Immigrants and Refugees in Canada: Post-resettlement mental health challenges

Thursday Jun 01 8:30 am to 10:00 am (Eastern Daylight Time)
McLaughlin College-MC-212

Session Code: SMH6
Session Format: Regular Session
Session Language: English
Research Cluster Affiliation: Sociology of Mental Health, Sociology of Migration
Session Categories: In-person

Immigrants’ and refugees’ resettlement in Canada is far from being an easy process. From language barriers and unemployment to health-related issues and discrimination, these post-migration challenges hinder newcomers’ integration process into the host society and affect their mental and emotional well-being in numerous ways. This joint session¬—between the Migration cluster and the Mental Health cluster—aims to discuss the complex mental health-related challenges that newcomers face after resettling in Canada. It welcomes papers relying on different methods such as survey data, interviews, focus groups, and ethnographic accounts. Among the topics that could be considered are: family-related stressors, gender and mental health, access to mental health services in the host country, and wellbeing during the COVID-19 pandemic. Tags: Gender, Health and Care, Mental Health, Migration and Immigration, Parenting and Families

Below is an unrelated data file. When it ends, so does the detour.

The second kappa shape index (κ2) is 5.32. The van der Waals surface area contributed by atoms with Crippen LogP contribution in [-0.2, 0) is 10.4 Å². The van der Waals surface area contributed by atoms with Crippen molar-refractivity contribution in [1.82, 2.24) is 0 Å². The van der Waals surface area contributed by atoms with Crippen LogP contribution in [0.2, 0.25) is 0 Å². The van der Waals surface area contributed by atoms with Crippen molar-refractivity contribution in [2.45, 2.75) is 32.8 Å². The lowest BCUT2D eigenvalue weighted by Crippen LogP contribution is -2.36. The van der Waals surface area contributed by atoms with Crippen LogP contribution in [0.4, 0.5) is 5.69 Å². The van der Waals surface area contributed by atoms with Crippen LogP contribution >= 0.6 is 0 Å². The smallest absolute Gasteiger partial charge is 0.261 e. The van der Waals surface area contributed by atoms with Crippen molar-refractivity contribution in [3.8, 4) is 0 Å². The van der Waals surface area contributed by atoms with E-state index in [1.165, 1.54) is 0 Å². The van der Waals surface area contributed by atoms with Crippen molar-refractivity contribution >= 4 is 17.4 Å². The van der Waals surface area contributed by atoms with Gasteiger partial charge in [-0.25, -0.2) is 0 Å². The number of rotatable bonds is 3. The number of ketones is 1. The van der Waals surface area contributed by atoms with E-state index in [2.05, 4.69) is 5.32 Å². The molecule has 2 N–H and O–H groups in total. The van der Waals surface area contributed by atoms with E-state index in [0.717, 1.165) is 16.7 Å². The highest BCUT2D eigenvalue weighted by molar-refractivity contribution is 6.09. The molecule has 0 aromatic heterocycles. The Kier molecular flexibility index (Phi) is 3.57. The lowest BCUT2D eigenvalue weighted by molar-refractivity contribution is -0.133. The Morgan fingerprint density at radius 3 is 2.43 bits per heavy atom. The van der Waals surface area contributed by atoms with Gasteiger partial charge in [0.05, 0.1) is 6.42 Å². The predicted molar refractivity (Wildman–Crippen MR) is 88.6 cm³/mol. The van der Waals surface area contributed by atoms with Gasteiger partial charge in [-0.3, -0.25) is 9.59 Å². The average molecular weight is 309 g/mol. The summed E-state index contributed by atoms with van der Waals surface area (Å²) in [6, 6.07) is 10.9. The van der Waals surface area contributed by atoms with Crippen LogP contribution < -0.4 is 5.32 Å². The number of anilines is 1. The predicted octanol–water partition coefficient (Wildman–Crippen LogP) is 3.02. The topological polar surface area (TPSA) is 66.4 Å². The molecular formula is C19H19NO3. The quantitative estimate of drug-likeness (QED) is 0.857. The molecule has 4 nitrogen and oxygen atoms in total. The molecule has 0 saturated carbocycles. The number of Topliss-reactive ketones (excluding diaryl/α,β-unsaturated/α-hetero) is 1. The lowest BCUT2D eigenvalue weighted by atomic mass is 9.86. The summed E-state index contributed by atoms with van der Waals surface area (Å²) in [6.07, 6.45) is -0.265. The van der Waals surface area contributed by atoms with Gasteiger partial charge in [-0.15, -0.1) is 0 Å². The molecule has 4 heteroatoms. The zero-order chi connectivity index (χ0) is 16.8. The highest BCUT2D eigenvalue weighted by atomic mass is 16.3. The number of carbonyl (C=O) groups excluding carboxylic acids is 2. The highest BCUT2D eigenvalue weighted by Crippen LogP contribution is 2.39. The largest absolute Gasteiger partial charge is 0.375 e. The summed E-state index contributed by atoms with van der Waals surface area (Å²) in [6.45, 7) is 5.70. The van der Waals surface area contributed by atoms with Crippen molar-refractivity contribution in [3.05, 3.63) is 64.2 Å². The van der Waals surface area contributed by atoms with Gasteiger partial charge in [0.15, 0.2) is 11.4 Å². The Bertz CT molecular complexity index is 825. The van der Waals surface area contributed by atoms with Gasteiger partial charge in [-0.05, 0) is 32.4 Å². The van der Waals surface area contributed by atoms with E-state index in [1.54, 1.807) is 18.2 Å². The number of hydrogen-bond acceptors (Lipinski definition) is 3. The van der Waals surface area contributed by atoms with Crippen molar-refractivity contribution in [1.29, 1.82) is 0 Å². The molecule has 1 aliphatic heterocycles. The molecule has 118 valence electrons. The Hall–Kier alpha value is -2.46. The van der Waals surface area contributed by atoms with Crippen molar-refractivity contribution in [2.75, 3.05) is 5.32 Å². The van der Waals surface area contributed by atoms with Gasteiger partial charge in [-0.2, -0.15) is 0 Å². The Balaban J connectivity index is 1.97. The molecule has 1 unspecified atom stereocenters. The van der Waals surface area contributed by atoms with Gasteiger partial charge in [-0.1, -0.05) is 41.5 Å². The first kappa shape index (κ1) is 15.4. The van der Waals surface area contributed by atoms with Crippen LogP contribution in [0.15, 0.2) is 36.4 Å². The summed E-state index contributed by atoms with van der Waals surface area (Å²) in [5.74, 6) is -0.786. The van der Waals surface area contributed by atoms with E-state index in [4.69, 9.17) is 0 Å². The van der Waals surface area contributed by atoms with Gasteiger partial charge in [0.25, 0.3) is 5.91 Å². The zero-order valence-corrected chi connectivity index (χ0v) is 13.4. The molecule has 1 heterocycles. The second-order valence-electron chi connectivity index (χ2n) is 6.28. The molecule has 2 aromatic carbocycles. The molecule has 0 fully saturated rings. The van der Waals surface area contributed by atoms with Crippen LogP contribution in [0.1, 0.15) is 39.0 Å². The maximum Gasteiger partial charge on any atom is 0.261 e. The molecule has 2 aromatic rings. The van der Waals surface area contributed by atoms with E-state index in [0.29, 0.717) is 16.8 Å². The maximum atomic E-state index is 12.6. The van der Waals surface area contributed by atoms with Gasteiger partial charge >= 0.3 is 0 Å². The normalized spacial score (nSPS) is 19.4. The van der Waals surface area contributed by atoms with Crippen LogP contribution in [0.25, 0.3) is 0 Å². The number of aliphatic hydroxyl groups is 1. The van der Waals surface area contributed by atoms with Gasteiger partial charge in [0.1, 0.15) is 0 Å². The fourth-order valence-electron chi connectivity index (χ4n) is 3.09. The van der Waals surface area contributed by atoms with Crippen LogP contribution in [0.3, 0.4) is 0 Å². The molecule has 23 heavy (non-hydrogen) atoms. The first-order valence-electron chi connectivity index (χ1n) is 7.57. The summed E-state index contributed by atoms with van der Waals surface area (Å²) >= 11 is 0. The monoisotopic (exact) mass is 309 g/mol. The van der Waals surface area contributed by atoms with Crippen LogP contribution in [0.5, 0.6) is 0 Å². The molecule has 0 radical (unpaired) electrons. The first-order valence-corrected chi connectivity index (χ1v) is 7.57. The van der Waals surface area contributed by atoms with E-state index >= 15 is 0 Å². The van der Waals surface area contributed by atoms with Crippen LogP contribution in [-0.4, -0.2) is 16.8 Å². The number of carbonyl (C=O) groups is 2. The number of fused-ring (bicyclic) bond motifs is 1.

Organizer: Laila Omar, University of Toronto; Chair: Laila Omar, University of Toronto


Zohreh Bayatrizi, University of Alberta

Grieving Immigrants: Toward a Critical Conception of Loss and Grief